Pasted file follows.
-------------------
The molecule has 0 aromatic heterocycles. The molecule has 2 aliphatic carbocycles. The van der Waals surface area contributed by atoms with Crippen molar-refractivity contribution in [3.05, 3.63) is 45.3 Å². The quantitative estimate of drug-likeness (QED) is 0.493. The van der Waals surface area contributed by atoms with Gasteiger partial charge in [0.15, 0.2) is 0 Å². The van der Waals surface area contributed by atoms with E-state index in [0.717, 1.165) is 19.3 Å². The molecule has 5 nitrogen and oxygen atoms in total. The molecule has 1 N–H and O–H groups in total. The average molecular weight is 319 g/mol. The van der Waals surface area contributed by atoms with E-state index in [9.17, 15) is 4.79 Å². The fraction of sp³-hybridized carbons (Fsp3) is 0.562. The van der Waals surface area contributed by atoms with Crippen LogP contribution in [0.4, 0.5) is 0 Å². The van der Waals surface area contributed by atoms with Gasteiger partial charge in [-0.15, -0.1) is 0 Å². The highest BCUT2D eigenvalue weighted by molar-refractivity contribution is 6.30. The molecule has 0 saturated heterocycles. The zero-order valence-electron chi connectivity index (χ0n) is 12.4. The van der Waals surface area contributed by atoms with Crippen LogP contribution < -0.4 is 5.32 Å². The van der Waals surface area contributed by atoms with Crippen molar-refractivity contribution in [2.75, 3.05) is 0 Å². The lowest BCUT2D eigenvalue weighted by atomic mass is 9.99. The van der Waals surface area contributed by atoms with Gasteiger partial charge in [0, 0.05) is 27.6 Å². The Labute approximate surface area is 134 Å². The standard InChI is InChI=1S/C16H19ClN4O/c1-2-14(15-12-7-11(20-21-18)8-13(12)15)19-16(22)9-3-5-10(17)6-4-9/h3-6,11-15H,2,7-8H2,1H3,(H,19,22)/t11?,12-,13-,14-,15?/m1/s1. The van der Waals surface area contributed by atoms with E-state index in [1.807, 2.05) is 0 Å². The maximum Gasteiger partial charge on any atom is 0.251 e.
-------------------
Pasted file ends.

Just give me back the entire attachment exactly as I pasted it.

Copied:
The molecule has 0 aromatic heterocycles. The molecule has 2 aliphatic carbocycles. The van der Waals surface area contributed by atoms with Crippen molar-refractivity contribution in [3.05, 3.63) is 45.3 Å². The quantitative estimate of drug-likeness (QED) is 0.493. The van der Waals surface area contributed by atoms with Gasteiger partial charge in [0.15, 0.2) is 0 Å². The van der Waals surface area contributed by atoms with E-state index in [0.717, 1.165) is 19.3 Å². The molecule has 5 nitrogen and oxygen atoms in total. The molecule has 1 N–H and O–H groups in total. The average molecular weight is 319 g/mol. The van der Waals surface area contributed by atoms with E-state index in [9.17, 15) is 4.79 Å². The fraction of sp³-hybridized carbons (Fsp3) is 0.562. The van der Waals surface area contributed by atoms with Crippen LogP contribution in [0.4, 0.5) is 0 Å². The van der Waals surface area contributed by atoms with Gasteiger partial charge in [-0.15, -0.1) is 0 Å². The highest BCUT2D eigenvalue weighted by molar-refractivity contribution is 6.30. The molecule has 0 saturated heterocycles. The zero-order valence-electron chi connectivity index (χ0n) is 12.4. The van der Waals surface area contributed by atoms with Crippen LogP contribution < -0.4 is 5.32 Å². The van der Waals surface area contributed by atoms with Crippen molar-refractivity contribution in [2.75, 3.05) is 0 Å². The lowest BCUT2D eigenvalue weighted by atomic mass is 9.99. The van der Waals surface area contributed by atoms with Gasteiger partial charge in [0, 0.05) is 27.6 Å². The Labute approximate surface area is 134 Å². The standard InChI is InChI=1S/C16H19ClN4O/c1-2-14(15-12-7-11(20-21-18)8-13(12)15)19-16(22)9-3-5-10(17)6-4-9/h3-6,11-15H,2,7-8H2,1H3,(H,19,22)/t11?,12-,13-,14-,15?/m1/s1. The van der Waals surface area contributed by atoms with E-state index in [1.807, 2.05) is 0 Å². The maximum Gasteiger partial charge on any atom is 0.251 e.